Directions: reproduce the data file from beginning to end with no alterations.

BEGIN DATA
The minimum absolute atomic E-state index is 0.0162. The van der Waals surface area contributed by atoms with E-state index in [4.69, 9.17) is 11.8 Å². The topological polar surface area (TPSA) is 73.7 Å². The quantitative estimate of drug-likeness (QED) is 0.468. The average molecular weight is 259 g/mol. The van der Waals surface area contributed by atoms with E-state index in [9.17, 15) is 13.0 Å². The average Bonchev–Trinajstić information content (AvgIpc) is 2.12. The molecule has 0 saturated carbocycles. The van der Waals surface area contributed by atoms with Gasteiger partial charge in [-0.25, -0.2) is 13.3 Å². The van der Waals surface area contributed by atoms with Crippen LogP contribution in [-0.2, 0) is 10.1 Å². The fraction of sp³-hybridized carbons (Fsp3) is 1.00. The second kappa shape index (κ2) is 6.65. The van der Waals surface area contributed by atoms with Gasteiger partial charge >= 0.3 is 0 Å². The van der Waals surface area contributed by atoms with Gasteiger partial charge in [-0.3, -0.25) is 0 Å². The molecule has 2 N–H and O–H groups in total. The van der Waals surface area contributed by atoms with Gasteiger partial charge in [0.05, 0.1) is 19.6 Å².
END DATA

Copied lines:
The minimum absolute atomic E-state index is 0.0162. The van der Waals surface area contributed by atoms with E-state index in [4.69, 9.17) is 11.8 Å². The topological polar surface area (TPSA) is 73.7 Å². The quantitative estimate of drug-likeness (QED) is 0.468. The average molecular weight is 259 g/mol. The van der Waals surface area contributed by atoms with E-state index in [9.17, 15) is 13.0 Å². The average Bonchev–Trinajstić information content (AvgIpc) is 2.12. The molecule has 0 saturated carbocycles. The van der Waals surface area contributed by atoms with Gasteiger partial charge in [-0.25, -0.2) is 13.3 Å². The van der Waals surface area contributed by atoms with Crippen LogP contribution in [-0.2, 0) is 10.1 Å². The fraction of sp³-hybridized carbons (Fsp3) is 1.00. The second kappa shape index (κ2) is 6.65. The van der Waals surface area contributed by atoms with Gasteiger partial charge >= 0.3 is 0 Å². The van der Waals surface area contributed by atoms with Gasteiger partial charge in [-0.3, -0.25) is 0 Å². The molecule has 2 N–H and O–H groups in total. The van der Waals surface area contributed by atoms with Gasteiger partial charge in [0.05, 0.1) is 19.6 Å².